Why Have Kids? A Daring Discussion on Motherhood
Our culture glamorizes being a mommy, but also frequently reminds women that they can’t “have it all.” So if parenting makes so many Americans unhappy, why do it?
“Why Have Kids?” presents a critical evaluation of the social constructs surrounding parenthood in modern America.
Cover Courtesy Amazon Publishing/New Harvest
Feministing.com founder Jessica Valenti, a new mother the New York Times calls “a gutsy young third-wave feminist,” daringly examines everything from “mommy wars” to “tiger moms” in Why Have Kids? A New Mom Explores the Truth about Parenting and Happiness (Amazon Publishing/New Harvest, 2012), aiming to provide a thought-provoking resource for those who want to have children, and those who don’t. In the following excerpt from the book’s introduction, Valenti discusses the thorny truth—and unsettling consequences—of the socialization and heavy “expectation of perfection” for parenthood, especially motherhood.
Most people get flowers when they give birth—I got a two-pound baby and a failing liver. Thanks to a critical bout of preeclampsia, my foray into parenthood was marked with medical urgency rather than congratulations. There were no balloons or cigars passed around, just worried glances and the hum of machines checking vital signs.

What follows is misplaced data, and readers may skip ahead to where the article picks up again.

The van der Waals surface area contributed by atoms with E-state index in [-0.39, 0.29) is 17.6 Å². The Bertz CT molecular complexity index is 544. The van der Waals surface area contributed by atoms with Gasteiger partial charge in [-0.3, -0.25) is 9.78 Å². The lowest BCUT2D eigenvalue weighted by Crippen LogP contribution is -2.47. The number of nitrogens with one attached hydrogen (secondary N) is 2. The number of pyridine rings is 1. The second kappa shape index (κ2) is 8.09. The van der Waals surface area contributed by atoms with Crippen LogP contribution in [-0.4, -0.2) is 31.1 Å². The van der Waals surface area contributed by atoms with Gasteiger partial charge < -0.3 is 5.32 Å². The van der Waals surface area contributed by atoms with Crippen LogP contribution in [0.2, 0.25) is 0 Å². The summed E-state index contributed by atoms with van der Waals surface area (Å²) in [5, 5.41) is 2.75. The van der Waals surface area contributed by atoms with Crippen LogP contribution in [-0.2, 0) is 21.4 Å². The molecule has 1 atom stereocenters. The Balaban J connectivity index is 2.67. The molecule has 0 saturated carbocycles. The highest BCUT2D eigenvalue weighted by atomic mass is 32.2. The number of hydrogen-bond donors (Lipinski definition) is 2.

When I went in for a routine exam during my twenty-eighth week of pregnancy, I felt fine. The look on my doctor’s face when she took my blood pressure for the third time, however, made it clear that I was far from the healthy, glowing pregnant woman I imagined myself to be. Even after I was admitted to the hospital a mere ten minutes later, my husband and I figured it was all a fluke. After all, I didn’t feel sick, and we had months to go before our daughter was due.
But within two days, my liver was in danger of failing from a second pregnancy complication called HELLP syndrome, and I was rushed in for an emergency C-section. It was twenty-four hours before I was well enough to see my daughter, Layla, and almost a week before I could touch or hold her. She spent eight weeks in the hospital, over which time she endured more medical invasiveness than most adults could bear. During that time, we held it together—mostly because we had to.
Once the immediate danger was over—when my husband and I knew that Layla would be fine—that’s when my real trouble began. I was incredibly grateful to have my daughter and my health, but I couldn’t stop mourning the pregnancy and childbirth I thought I was going to have. I desperately wanted the entrance into parenthood that I expected, the one I had planned so carefully for.
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